PEPFAR is a United States government initiative launched in 2003 that provides funding and support to countries affected by the HIV/AIDS epidemic, primarily in sub-Saharan Africa and the Caribbean. The programme was established by President George W Bush and has been continued by subsequent administrations.

PEPFAR aims to prevent the spread of HIV, provide treatment and care to those infected with the virus and support research to find a cure for HIV/AIDS. The programme has been successful in providing life-saving antiretroviral therapy to millions of people living with HIV, reducing the number of new infections and supporting the care and treatment of orphans and vulnerable children affected by the epidemic.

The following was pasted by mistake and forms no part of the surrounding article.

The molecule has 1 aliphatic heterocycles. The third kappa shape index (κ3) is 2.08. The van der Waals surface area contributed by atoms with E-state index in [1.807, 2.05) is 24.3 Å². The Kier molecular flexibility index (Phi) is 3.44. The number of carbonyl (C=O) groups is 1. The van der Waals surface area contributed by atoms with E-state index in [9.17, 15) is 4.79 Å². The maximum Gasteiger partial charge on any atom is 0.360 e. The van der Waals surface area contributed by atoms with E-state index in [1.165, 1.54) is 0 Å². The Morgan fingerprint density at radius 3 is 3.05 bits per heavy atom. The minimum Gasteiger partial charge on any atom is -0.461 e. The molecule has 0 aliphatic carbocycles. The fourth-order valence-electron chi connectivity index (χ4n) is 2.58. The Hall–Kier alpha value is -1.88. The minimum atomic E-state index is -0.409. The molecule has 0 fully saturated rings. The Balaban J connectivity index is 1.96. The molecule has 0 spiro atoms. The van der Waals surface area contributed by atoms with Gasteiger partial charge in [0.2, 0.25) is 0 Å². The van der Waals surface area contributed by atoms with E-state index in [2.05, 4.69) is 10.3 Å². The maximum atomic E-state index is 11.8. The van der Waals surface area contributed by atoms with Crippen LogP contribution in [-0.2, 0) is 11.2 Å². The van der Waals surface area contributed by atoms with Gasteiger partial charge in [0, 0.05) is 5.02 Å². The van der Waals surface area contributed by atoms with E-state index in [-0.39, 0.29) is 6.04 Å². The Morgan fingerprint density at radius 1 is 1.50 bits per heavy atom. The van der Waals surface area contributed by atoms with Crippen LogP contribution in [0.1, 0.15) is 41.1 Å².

In addition to providing funding and support to countries affected by HIV/AIDS, PEPFAR also works to strengthen health systems and promote sustainable responses to the epidemic. The programme collaborates with local governments, civil society organisations, and other partners to implement effective and sustainable programmes that address the needs of people living with HIV/AIDS.

Overall, PEPFAR is a significant global health initiative that has made a significant impact in the fight against HIV/AIDS, saving millions of lives and improving the health and well-being of communities affected by the epidemic.

Through Dr Kikwete’s relentless efforts to combat the killer disease, Tanzania became a model nation for its efforts to eradicate AIDS, both independently and in collaboration with foreign organisations such as PEPFAR.

In Washington DC that day, Dr Kikwete and Dr Condoleezza Rice joined President George W Bush for a conversation at the PEPFAR at 20th event hosted by the President Bush Institute. The three discussed PEPFAR’s inception, its enormous impact and how the programme benefits both U.S foreign policy and partner countries.

Dr Kikwete stated during the event moderated by Dr Rice: “I became president in 2005.